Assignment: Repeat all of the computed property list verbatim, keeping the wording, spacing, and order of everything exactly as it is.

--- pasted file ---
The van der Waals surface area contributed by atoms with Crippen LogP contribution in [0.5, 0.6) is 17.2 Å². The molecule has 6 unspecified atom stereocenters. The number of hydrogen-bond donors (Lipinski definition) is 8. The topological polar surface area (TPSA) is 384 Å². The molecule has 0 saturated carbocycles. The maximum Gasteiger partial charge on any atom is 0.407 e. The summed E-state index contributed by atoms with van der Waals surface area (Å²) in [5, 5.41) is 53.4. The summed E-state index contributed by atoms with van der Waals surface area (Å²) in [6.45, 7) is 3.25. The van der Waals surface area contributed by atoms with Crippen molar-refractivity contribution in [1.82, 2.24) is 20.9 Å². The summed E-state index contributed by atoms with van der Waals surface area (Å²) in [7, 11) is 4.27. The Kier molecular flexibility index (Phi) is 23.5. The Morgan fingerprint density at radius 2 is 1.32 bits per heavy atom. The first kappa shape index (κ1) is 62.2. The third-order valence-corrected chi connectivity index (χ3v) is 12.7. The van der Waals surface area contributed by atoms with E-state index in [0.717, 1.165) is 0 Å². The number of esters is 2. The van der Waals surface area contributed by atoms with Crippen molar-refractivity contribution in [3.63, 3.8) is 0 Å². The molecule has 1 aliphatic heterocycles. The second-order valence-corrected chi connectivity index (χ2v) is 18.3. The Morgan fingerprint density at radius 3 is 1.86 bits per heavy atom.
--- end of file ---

The van der Waals surface area contributed by atoms with Crippen LogP contribution in [0.5, 0.6) is 17.2 Å². The molecule has 6 unspecified atom stereocenters. The number of hydrogen-bond donors (Lipinski definition) is 8. The topological polar surface area (TPSA) is 384 Å². The molecule has 0 saturated carbocycles. The maximum Gasteiger partial charge on any atom is 0.407 e. The summed E-state index contributed by atoms with van der Waals surface area (Å²) in [5, 5.41) is 53.4. The summed E-state index contributed by atoms with van der Waals surface area (Å²) in [6.45, 7) is 3.25. The van der Waals surface area contributed by atoms with Crippen molar-refractivity contribution in [1.82, 2.24) is 20.9 Å². The summed E-state index contributed by atoms with van der Waals surface area (Å²) in [7, 11) is 4.27. The Kier molecular flexibility index (Phi) is 23.5. The Morgan fingerprint density at radius 2 is 1.32 bits per heavy atom. The first kappa shape index (κ1) is 62.2. The third-order valence-corrected chi connectivity index (χ3v) is 12.7. The van der Waals surface area contributed by atoms with E-state index in [0.717, 1.165) is 0 Å². The number of esters is 2. The van der Waals surface area contributed by atoms with Crippen molar-refractivity contribution in [3.63, 3.8) is 0 Å². The molecule has 1 aliphatic heterocycles. The second-order valence-corrected chi connectivity index (χ2v) is 18.3. The Morgan fingerprint density at radius 3 is 1.86 bits per heavy atom.